Step 1: Overview
This deck isn't huge—about
16 ft. wide x 18 ft. deep plus
bays and stairs—but it's big
on features. The upper deck
is just the right size for
entertaining small groups—spacious
but intimate. It has cantilevered nooks
on both sides that provide space for
seating and barbecue storage. The
pergola shades the upper deck and the
home's interior from the sun, and it
offers a space for hanging or climbing
plants. The lower deck is a great place
to hang out in the sun, while the cascading
stairs flow into the yard and
provide lots of space for planters and
This deck has some out-of-the-ordinary
construction details that
contribute to its unique look. For
starters, the deck joists run parallel to
the house and overhang the beams to
form the cantilevered bays on both
sides. Rather than a bolted-on ledger
board, special “long-tail” joist hangers
support the deck at the house. The
deck material is also unusual. It's a
low-maintenance composite material
with a tongue-and-groove shape that allows you to hide the fasteners by driving
them through the tongues.
The rail system combines horizontal
boards for privacy and an open design of
copper plumbing tubes at the top, allowing
you to see out easily. These unusual details
make the deck a bit harder to build, so you'll
have to follow the photos and drawings
carefully to get everything to fit. If you have
some carpentry experience, you shouldn't
have any trouble building this deck. It's a big
project, though, and will probably take you
and a helper about two solid weeks to complete.
You don't need any special tools,
although a power miter saw speeds up the
Step 2: Plan ahead—you may have to special-order a few items
You'll find treated lumber, cedar boards and
many of the metal fasteners at your local
home center or full-service lumberyard.
You'll may have to special-order the tongue-and-groove composite
decking (we used a type called “Geodeck”), the 6x6 posts and
the special “long-tail” beam hangers. Make sure to use joist hangers labeled
G-185. These have extra zinc coating to prevent
corrosion caused by the chemicals in
treated wood. Expect to spend around $7,000
on materials for this deck.
Before you order materials, submit a deck
plan to your local building department.
Include details for the footings, attachment
to the house, steps and handrails, and brand
of composite decking. Some of the details
we show may not be acceptable in your area.
A few days before you plan to dig the footings,
call to have underground utilities in
the vicinity of the deck located and marked
(call 811). Then follow Photos 1 – 21
and Figures A – F to build the deck, rail and
A complete Materials List is available as a pdf in Additional Information below.
Figure B: Framing Elevation
Figures A, B and C show the construction details of the deck with a cutaway view, framing elevation and framing plan. Use this plan or adapt it to your own site.
Step 3: Locate the footing holes accurately with string lines
Start by driving two stakes along the house,
centered on the outside beams. Drive nails
into these stakes to mark the center of the
beams. Next stake out two sets of batter
boards about 1 ft. outside the perimeter of
the deck (Photo 1). The top of the horizontal boards should be close to level with the
top of the stakes near the house. Finally,
stretch strings between the stakes and batter
boards and square them to the house.
Use the 6-8-10 triangle method to establish
lines that are perpendicular to the house
(Photo 1). Measure 6 ft. along the house
then 8 ft. out from the house and mark the
string. Then measure between the 6-ft. and
8-ft. marks and move the end of the string
line along the batter board until the distance
is exactly 10 ft. (Photo 1). Double-check
your entire string setup by measuring diagonally
from corner to corner as in Photo 4.
Adjust the lines until the diagonal measurements
After marking the footing locations, dig
the holes to the depth required. Make the
holes at least 12 in. in diameter to allow
room for slightly adjusting the position of
the 6x6 treated posts. After your building
inspector has approved the excavation, pour
an 8-in.-deep concrete pad in the bottom of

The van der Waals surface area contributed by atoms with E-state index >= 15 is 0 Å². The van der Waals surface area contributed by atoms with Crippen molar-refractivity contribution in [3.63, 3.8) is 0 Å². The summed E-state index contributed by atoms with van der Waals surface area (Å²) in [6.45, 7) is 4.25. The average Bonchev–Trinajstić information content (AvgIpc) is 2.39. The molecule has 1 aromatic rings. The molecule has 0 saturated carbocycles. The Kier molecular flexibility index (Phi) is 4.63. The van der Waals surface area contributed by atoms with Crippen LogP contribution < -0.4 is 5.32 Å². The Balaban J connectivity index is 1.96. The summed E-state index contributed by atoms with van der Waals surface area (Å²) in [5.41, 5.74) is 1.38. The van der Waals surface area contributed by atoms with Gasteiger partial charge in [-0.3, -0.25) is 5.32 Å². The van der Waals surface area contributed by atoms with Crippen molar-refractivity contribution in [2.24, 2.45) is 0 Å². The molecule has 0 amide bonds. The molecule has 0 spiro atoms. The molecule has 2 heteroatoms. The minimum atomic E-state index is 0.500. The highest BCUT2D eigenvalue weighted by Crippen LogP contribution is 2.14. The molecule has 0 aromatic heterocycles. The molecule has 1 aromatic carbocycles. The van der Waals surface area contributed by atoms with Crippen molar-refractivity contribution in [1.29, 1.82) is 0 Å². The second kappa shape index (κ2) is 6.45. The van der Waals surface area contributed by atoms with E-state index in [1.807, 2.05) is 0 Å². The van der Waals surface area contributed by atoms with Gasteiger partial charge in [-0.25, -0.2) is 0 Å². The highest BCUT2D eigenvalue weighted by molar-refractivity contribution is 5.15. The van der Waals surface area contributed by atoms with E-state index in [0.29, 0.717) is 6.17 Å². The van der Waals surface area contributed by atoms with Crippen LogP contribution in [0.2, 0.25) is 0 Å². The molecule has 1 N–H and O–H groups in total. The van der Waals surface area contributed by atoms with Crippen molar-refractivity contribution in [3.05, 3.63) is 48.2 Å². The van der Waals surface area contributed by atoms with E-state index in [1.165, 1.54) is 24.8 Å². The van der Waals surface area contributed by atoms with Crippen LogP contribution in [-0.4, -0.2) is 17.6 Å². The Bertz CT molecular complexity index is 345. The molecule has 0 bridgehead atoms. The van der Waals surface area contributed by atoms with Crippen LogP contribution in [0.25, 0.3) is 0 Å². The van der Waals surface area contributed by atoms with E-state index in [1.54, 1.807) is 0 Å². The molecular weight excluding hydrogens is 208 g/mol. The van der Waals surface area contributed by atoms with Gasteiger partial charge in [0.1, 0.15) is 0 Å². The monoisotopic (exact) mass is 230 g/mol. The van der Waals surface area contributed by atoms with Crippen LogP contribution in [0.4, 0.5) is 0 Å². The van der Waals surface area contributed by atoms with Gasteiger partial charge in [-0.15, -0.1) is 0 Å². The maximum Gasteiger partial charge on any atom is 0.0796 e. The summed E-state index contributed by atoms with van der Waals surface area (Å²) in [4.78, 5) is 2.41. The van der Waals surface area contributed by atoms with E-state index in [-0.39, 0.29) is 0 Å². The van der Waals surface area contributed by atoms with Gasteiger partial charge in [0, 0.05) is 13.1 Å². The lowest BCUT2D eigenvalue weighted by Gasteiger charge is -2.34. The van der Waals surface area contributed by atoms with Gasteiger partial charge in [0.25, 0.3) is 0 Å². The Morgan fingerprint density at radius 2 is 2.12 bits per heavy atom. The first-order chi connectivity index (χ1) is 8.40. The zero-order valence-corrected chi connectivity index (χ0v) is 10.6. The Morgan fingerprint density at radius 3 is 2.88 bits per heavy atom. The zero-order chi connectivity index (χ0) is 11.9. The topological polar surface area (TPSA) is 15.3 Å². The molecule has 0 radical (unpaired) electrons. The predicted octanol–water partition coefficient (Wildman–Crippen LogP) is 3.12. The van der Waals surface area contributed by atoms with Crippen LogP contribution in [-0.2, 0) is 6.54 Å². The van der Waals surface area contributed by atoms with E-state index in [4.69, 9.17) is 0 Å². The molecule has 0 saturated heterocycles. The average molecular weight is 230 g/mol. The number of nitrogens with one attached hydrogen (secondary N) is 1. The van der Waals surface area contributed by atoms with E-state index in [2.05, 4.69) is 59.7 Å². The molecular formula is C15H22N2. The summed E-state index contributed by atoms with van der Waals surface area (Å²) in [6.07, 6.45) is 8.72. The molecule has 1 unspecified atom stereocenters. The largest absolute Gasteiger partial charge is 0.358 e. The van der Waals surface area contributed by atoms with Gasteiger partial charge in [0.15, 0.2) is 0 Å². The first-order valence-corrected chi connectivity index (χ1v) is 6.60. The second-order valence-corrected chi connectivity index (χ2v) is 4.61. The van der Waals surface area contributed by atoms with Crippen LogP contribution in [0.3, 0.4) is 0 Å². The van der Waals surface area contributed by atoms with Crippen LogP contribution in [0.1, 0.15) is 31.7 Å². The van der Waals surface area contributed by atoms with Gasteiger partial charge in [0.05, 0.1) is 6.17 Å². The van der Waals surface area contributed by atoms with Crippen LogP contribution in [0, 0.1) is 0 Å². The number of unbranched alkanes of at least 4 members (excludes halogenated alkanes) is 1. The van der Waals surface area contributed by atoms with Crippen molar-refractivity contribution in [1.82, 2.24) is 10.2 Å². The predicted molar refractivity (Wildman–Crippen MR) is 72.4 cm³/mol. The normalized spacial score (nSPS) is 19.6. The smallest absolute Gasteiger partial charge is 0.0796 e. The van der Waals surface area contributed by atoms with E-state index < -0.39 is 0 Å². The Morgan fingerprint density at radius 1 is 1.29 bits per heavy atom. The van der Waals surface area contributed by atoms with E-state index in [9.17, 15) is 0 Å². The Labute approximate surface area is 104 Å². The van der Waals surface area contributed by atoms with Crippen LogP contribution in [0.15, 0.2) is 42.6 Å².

each hole (Photo 2).
Step 4: You don't need a bolted-on ledger board for this deck
The beams are supported by 6x6 posts and
are connected to the house by special “longtail”
beam hangers (Photo 3). The details of
installing flashing and attaching these hangers
to your house may differ from what we
show, but a successful installation hinges on
two key points. After you cut away the siding,
slide the flashing under the siding and
the existing building paper to make sure it
sheds water. And second, nail the hangers
into solid wood or consult your building
inspector for the correct way to fasten the
hangers to concrete, brick or block if necessary.
Use 16d common hot-dipped
galvanized or stainless steel nails to attach
the hanger to the house and to the beams.
Measure carefully to make sure the hangers
are the correct distance down from the top
of the deck surface and that they're level
with each other (Photo 3).
After the beam hangers have been
attached to the house, the next step is to
construct the beams and install them on
temporary supports. Since the tongue-and-groove decking boards fit tight together,
without space for water to run through,
slope the deck about 2 in. away from the
house for drainage. Do this by leveling the
beams and marking the temporary 2x4 supports.
Then measure down 2 in. and make
another set of marks. Line up the beams
with the lower marks. Tie all three beams
together with a 2x10 across the front. Then
square and brace the beams (Photo 4).
With the beams in place, it's easy to measure
for the posts. Just cut them a little long
and drop them into the holes (Photo 5).
Place the uncut factory end of the post
down for the best rot resistance. Then mark
the post at the bottom of the joist and cut
each post at the marks. Connect the posts to
the beams with metal post-to-beam anchors
(Photo 7). Double-check that the beam
assembly is square. Then fill the holes with
the soil you removed, packing it as you go.
Step 5: Adding joists is a snap
Prepare for installing the joists by marking
their positions on the top of the beams.
Study Figures A and C for help in positioning
the joists that overhang the beams. They
overlap in the center and require additional
blocking at the overhang to line up
correctly. Cut the joists and tack them to the
beams. Check that the overhanging sections
are square to the main deck. Also sight
down the front joist and outside joists of the
overhanging sections to make sure they're
straight. When you're confident everything's
square and straight, fasten the joists to the
beams with hurricane ties (Photo 6).
The joists for the lower deck section fit
inside the beams, rather than run overtop. Build the beams and support them on posts
just as you did for the upper section (Photo
7). Then cut the joists to fit inside and attach
them with metal joist hangers and
galvanized joist hanger nails (Photo 8). Add
a row of blocking down the center to
increase stiffness. The extra joists and
blocking on the front of both the upper and